By Kate Weldon LeBlanc

ethan zohn, susan wilk, and harvey greenbergEthan Zohn was the keynote speaker at the JF&CS Board of Advocates annual meeting on November 1. I found Ethan's remarks not only funny and inspiring but relevant to the JF&CS mission.

Ethan is best known for winning Survivor: Africa (season three) and for the $1,000,000 in prize money. My husband Joe and I watched Survivor faithfully during this time. We were big fans of Ethan, at first because he was from Lexington, Massachusetts and later because he competed with such skill and honor. Ethan managed to win without a single competitor ever voting against him and feels that his integrity has roots in his Jewish faith. Ethan remarked:

"Reality television has been criticized for being against things Jewish, and these critics viewed Survivor as a game that rewarded one for being dishonest and selfish, and one had to isolate oneself in a community to win. I can see these points, but I do not agree. I made myself a crucial member of the community. I was selfless in a selfish game. I was a teacher and a leader. And while I'm certainly proud of winning Survivor, I'm more proud of knowing and understanding what it was that helped me win – my Jewish upbringing – embracing it wholeheartedly, embracing it publicly, and embracing it personally."

Far more astounding than Ethan's Survivor victory is all that he has done since. He used his prize money to co-found Grassroot Soccer, a charity which uses soccer to educate about HIV/AIDS in Africa. This work was inspired by suffering Ethan witnessed while playing professional soccer in Zimbabwe and later meeting HIV positive children at a hospital during the filming of Survivor. As he got to know people stricken with the disease and witnessed how it destroyed entire communities, HIV/AIDS became more than "faceless numbers" for Ethan.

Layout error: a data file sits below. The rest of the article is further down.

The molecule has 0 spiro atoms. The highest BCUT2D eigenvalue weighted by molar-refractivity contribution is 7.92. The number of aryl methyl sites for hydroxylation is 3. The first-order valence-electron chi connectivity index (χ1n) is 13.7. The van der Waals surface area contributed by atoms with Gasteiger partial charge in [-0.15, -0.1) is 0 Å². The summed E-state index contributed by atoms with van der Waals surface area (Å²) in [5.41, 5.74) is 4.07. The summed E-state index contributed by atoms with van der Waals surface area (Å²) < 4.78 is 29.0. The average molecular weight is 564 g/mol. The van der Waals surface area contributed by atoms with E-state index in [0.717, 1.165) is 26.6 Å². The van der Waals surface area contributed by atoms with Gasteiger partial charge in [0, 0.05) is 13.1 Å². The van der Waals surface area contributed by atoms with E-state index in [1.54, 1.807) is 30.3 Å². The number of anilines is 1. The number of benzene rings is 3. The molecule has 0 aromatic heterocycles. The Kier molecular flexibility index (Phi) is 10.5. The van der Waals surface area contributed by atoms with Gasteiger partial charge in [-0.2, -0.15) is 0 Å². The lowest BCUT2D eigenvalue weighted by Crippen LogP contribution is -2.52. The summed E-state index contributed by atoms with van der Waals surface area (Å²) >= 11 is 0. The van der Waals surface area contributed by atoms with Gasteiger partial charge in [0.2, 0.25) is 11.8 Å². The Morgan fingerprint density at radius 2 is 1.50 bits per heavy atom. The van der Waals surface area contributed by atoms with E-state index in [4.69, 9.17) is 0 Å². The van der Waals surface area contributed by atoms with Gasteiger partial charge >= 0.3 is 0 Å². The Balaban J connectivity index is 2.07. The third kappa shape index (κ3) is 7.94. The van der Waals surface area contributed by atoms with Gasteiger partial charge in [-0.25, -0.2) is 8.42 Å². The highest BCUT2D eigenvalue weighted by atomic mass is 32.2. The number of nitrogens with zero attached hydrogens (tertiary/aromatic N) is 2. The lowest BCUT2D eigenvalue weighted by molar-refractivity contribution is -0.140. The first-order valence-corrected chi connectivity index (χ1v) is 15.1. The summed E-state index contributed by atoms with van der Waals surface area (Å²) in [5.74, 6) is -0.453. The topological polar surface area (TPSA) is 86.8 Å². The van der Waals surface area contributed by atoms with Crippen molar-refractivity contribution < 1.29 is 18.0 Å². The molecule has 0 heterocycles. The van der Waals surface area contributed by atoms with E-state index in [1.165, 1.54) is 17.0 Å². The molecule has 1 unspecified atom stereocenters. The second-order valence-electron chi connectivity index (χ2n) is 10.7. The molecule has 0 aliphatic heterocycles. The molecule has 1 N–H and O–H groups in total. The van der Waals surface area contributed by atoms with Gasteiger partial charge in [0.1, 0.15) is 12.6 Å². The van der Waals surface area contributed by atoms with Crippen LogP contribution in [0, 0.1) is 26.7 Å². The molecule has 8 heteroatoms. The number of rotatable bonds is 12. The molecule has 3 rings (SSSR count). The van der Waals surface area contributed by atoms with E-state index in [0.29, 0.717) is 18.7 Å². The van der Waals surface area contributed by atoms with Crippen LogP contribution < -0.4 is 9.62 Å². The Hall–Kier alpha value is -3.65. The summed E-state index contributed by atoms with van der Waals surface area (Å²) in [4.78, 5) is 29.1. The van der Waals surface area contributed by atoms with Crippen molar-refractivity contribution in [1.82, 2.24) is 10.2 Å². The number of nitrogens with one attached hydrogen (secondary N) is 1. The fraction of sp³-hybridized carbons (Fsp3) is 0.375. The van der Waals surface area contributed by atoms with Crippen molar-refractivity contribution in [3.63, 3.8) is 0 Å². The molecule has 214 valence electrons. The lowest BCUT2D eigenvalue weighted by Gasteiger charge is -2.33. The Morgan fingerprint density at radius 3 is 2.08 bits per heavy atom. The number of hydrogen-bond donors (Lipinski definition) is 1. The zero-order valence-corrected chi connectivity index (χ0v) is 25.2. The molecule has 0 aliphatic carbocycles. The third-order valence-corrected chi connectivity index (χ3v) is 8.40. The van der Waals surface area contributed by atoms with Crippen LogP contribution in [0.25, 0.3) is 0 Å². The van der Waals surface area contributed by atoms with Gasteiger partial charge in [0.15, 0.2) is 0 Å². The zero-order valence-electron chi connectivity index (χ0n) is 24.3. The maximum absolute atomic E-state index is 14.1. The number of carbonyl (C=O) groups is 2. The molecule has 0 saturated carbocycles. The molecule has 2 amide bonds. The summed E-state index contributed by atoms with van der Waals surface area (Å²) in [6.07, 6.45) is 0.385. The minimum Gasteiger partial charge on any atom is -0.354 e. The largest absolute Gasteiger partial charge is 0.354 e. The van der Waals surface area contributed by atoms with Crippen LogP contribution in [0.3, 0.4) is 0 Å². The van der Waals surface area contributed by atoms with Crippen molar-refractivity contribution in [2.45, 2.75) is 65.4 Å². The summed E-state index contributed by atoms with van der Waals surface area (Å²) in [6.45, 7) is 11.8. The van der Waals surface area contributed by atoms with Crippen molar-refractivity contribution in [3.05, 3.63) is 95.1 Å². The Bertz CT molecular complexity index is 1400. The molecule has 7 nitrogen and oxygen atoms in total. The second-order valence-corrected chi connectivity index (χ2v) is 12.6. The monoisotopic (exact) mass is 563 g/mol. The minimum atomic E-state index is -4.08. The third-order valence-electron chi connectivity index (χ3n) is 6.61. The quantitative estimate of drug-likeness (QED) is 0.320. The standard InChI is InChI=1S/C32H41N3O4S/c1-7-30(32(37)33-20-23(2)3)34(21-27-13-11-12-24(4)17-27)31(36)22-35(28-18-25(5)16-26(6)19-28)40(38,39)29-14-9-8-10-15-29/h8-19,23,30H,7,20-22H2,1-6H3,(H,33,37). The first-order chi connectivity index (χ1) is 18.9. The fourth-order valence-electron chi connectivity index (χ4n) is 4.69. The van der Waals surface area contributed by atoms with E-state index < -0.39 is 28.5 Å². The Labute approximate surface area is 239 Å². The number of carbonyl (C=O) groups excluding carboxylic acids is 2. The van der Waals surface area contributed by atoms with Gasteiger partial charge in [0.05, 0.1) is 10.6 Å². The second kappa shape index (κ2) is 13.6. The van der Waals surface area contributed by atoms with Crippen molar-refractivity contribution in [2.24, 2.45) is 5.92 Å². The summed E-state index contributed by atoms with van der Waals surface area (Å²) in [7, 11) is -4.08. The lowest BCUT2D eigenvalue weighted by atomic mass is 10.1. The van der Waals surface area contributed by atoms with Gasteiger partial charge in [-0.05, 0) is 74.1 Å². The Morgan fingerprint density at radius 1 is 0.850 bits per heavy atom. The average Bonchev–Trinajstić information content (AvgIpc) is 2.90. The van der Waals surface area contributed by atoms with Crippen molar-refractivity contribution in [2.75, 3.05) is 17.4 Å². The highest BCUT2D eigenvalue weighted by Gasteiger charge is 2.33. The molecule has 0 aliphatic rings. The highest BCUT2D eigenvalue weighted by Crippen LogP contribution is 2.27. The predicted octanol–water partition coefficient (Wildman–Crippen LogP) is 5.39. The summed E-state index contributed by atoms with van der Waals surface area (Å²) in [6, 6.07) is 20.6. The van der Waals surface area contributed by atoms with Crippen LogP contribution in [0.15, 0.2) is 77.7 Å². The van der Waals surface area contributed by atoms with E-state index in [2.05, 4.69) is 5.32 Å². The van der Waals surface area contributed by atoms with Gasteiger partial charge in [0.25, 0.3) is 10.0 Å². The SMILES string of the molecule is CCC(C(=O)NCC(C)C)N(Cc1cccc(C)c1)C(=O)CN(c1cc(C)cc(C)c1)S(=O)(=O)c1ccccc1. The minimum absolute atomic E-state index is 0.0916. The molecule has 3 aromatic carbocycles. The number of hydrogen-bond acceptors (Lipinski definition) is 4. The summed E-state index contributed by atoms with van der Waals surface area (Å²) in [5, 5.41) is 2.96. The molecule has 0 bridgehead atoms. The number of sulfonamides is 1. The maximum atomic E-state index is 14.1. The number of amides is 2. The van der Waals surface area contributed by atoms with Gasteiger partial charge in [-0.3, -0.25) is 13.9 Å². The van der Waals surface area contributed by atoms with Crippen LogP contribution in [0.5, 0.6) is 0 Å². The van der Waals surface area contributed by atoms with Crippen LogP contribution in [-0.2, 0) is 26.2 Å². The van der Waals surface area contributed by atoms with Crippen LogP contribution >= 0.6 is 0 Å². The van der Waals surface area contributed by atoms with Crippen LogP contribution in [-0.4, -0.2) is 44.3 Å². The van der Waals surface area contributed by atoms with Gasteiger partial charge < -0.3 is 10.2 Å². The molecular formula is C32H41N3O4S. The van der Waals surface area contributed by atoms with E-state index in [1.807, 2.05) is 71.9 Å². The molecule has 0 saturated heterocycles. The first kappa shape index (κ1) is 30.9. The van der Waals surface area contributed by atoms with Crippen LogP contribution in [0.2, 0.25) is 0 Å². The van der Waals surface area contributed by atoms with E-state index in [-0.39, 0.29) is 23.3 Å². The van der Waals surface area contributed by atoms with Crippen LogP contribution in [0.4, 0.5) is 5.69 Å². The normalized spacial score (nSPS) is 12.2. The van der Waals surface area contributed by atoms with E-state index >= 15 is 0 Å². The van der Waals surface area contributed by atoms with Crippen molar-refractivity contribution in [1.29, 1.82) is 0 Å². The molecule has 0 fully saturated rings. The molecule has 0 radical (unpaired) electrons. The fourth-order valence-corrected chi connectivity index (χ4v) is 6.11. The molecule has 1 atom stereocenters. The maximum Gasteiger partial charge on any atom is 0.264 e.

"It didn't take long for me to leave the reality show and get back to reality. Winning that money made me take a good hard look at who I was – and although a new car would certainly make me temporarily happy, I wanted to be the type of person who used his celebrity and big check to make a difference in the lives of others. It also gave me perspective on what I call real knowledge - about who you are, what you care about, and how you respond to challenges in your life. It can be an individual who helped shape your life or inspired you. It can be a family crisis that forced you to mature. Or it can even mean being on top of the world and then getting told you have cancer. Which is what happened to me. Twice."

Ethan has faced two bouts of Hodgkins Lymphoma, most recently in September 2011 when he was treated by a new "smart targeted therapy" and a stem cell transplant from his brother. While Ethan is now in remission and feeling well, facing cancer a second time threatened not just his survival but also the hope and healing that he had worked so hard to cultivate. Ethan has responded to this life crisis in his usual style – by giving back to others. He is a strong and loud voice in the movement to end cancer. And he walks this road within a community of loved ones and strangers who are supporting him every step of the way.

"There were times I didn't want to fight anymore. I had enough. But I had another gut check. I dug really, really deep, and the power of the human spirit, values, and positive attitude came into focus and helped mentally, emotionally, and spiritually to get through this battle. They were inside me, they had been burned into my identity. Somewhere along the way I had forgotten about those things but it was in those dark moments that they came back, just when I needed them, like they always have."

Surrounded by JF&CS colleagues and supporters at the Board of Advocates meeting, I was most struck by how Ethan was unapologetic about the fact that positively impacting the lives of others, whether by sharing your time, money, or expertise, makes your life better as well.

"If you get caught up in work or are having a rough day or lose sight of why you are doing what you are doing, I want you to do me a favor. Pause, take a deep breath, and visualize where all this work is going… it's in here, inside me. I am living proof. I've seen it from both sides now. I know what its like to be on the giving and receiving end of charity. And there are thousands of other people just like me that you have helped."

kate weldon leblancKate Weldon LeBlanc has been the associate director of CERS since August of 2009. Kate is passionate about child and family issues, particularly on building communities of support for parents. Prior to her arrival at JF&CS, she spent nearly ten years working in the departments of Child Advocacy and Government Relations at Children's Hospital Boston. She holds a BSW from Skidmore College and a MPA from UMass Boston.